Japan PM says dispute with China could hurt economy: report
(Reuters) - Japanese Prime Minister Yoshihiko Noda said violent protests in China over the two countries' ongoing territorial dispute could weaken China's economy and spook foreign investors, the Wall Street Journal reported on Sunday.
"China should be developing through the various foreign investments it receives," Noda told the Journal. "Anything to discourage that is a disservice to itself."
Japan and China have been at odds over a group of islands in the East China Sea, called Diaoyu in China and Senkaku in Japan. A decision by Japan to buy the islands from private owners contributed to a flare-up in the dispute, which has triggered mass protests in China.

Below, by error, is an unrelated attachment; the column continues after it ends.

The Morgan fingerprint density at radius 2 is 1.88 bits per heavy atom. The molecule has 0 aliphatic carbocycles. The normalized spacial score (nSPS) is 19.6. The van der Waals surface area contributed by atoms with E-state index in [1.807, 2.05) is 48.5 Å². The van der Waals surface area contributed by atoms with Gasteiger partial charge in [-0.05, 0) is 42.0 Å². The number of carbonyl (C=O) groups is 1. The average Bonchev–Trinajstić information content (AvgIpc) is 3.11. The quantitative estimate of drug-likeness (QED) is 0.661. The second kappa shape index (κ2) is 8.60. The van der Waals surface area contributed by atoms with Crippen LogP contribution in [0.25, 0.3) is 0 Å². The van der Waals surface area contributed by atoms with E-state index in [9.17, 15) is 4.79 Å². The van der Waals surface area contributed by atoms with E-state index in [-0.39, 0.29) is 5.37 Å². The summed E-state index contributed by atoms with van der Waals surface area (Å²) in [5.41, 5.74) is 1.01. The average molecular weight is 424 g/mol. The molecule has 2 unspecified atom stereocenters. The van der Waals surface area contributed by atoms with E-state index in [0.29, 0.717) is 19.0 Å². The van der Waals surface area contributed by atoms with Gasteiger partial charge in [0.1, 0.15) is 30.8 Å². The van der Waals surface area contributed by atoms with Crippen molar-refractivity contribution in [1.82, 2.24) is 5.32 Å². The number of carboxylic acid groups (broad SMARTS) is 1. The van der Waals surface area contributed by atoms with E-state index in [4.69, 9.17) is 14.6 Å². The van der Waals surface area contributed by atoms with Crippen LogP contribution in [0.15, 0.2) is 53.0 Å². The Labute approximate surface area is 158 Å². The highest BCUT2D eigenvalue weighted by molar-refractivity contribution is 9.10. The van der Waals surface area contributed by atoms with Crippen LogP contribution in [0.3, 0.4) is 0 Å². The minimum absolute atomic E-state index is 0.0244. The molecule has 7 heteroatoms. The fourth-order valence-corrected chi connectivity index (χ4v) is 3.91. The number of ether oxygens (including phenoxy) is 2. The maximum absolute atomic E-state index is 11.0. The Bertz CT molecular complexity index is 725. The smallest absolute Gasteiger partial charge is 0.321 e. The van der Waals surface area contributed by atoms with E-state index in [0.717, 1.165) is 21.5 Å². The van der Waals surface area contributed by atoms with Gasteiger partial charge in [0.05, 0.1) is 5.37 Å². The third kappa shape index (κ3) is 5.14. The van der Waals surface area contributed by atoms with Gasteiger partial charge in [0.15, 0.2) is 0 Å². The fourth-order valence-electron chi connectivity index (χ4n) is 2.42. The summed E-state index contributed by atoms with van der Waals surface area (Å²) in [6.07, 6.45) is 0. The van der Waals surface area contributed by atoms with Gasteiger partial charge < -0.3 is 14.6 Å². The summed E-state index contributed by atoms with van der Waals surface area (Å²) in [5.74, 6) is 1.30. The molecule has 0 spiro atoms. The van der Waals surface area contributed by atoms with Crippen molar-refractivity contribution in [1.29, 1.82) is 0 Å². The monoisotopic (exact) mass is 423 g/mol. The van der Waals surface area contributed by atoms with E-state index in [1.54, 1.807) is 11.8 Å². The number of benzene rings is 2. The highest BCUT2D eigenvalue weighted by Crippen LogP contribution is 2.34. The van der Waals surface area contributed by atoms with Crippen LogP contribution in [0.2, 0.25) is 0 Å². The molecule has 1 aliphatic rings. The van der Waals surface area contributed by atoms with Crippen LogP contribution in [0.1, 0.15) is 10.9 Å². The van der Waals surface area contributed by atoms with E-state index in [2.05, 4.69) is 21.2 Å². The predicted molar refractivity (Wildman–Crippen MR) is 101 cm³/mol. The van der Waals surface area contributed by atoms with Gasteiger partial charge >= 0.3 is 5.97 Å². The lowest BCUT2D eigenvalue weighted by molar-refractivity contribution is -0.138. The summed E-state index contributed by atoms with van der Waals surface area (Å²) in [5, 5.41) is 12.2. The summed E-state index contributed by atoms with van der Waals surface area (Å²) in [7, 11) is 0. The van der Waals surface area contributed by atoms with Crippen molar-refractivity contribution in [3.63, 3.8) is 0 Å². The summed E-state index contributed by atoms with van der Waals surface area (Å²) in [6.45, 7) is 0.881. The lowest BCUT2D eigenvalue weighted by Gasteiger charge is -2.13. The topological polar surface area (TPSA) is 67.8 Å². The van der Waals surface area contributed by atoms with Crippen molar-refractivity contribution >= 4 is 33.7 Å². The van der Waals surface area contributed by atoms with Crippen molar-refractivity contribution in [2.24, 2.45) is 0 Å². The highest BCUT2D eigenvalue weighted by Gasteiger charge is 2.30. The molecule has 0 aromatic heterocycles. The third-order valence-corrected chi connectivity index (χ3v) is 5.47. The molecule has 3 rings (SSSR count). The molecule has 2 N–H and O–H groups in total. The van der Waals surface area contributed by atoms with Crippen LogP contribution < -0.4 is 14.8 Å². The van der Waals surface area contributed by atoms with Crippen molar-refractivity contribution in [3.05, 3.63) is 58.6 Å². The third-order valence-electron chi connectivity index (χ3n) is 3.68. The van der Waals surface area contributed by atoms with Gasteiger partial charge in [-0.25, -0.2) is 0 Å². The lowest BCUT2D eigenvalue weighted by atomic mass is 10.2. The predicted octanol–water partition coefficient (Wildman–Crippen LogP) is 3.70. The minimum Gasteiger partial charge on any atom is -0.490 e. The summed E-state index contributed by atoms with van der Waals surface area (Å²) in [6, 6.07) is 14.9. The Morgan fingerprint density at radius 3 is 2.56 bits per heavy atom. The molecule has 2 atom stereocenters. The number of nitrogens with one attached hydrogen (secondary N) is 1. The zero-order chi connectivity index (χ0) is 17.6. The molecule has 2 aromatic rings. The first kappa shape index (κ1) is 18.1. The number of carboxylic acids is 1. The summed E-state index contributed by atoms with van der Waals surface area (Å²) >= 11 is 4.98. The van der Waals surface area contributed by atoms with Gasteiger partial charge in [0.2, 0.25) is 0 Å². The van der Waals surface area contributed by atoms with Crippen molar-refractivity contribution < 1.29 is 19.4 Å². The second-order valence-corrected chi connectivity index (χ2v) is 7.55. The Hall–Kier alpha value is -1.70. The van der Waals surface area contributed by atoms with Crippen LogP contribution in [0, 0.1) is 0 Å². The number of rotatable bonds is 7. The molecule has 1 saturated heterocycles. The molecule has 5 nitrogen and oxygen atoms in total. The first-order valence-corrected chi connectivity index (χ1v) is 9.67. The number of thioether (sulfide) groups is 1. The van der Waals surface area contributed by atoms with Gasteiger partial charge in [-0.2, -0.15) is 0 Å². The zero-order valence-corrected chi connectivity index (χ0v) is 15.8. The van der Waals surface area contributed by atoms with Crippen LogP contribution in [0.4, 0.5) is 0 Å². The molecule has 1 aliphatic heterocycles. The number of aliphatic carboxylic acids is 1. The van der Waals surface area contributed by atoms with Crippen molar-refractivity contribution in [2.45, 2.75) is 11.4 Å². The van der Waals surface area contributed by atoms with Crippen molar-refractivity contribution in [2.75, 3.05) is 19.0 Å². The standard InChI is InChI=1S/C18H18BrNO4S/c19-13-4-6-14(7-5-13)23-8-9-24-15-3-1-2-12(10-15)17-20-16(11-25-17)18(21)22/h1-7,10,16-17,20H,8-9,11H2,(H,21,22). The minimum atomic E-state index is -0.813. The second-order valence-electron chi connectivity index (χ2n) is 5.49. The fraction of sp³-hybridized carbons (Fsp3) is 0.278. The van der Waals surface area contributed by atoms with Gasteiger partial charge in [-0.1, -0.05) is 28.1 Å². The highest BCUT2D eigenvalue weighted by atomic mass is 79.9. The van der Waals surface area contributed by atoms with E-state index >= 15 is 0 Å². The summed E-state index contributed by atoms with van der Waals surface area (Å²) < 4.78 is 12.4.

The Xinhua news agency reported on Sunday that China has postponed a ceremony to mark the 40th anniversary of its resumption of diplomatic ties with Japan.
Noda, who is scheduled to make a speech to the United Nations General Assembly this week, addressed reports that Japanese companies are facing economic harassment in China, telling the Journal that "recent delays in customs and visa issuance are of concern." He said damaging economic ties between the two nations could hurt the global economy.
Noda also touched on his country's dispute with South Korea over so-called "comfort women," who served as sex slaves for Japanese soldiers during World War Two. Asked whether he would consider providing South Korea new compensation for the practice, Noda said "the matter is closed," according to the Journal.
(Reporting By Nick Brown; Editing by Eric Beech)
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